从 Section 2.9. Assignment of The Scheme Programming Language 中看到thunk这个概念,
Local state is sometimes useful for caching computed values or allowing a computation to be evaluated lazily , i.e., only once and only on demand. The procedure lazy below accepts a thunk , or zero-argument procedure, as an argument. Thunks are often used to “freeze” computations that must be delayed for some reason, which is exactly what we need to do in this situation. When passed a thunk t , lazy returns a new thunk that, when invoked, returns the value of invoking t . Once computed, the value is saved in a local variable so that the computation need not be performed again. A boolean flag is used to record whether t has been invoked and its value saved.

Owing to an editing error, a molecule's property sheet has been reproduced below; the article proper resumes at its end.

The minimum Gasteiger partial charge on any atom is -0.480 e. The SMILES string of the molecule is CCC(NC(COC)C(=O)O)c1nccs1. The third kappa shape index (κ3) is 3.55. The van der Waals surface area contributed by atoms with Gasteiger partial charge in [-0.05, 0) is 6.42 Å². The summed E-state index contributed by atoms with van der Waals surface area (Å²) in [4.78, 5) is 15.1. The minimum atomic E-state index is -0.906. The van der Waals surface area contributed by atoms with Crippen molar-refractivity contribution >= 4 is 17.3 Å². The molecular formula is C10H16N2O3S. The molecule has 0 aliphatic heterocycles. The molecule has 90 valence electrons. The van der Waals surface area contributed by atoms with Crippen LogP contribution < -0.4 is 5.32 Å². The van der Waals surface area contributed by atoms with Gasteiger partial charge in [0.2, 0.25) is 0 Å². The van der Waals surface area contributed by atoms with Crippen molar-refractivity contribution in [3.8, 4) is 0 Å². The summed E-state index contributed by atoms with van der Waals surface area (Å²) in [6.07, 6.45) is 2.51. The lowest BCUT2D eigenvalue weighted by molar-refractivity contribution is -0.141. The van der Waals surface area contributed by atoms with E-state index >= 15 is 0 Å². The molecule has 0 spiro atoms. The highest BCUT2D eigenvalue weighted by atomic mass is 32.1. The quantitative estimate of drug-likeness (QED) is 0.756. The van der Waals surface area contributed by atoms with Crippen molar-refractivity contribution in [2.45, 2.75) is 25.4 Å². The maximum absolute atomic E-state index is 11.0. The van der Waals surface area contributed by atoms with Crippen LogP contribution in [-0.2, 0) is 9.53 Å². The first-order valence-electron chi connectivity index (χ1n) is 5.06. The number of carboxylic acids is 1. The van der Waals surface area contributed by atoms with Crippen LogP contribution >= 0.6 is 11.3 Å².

(define lazy (lambda (t) (let ([val #f] [flag #f]) (lambda () (if (not flag) (begin (set! val (t)) (set! flag #t))) val))))
The procedure lazy below accepts a *thunk* , or zero-argument procedure,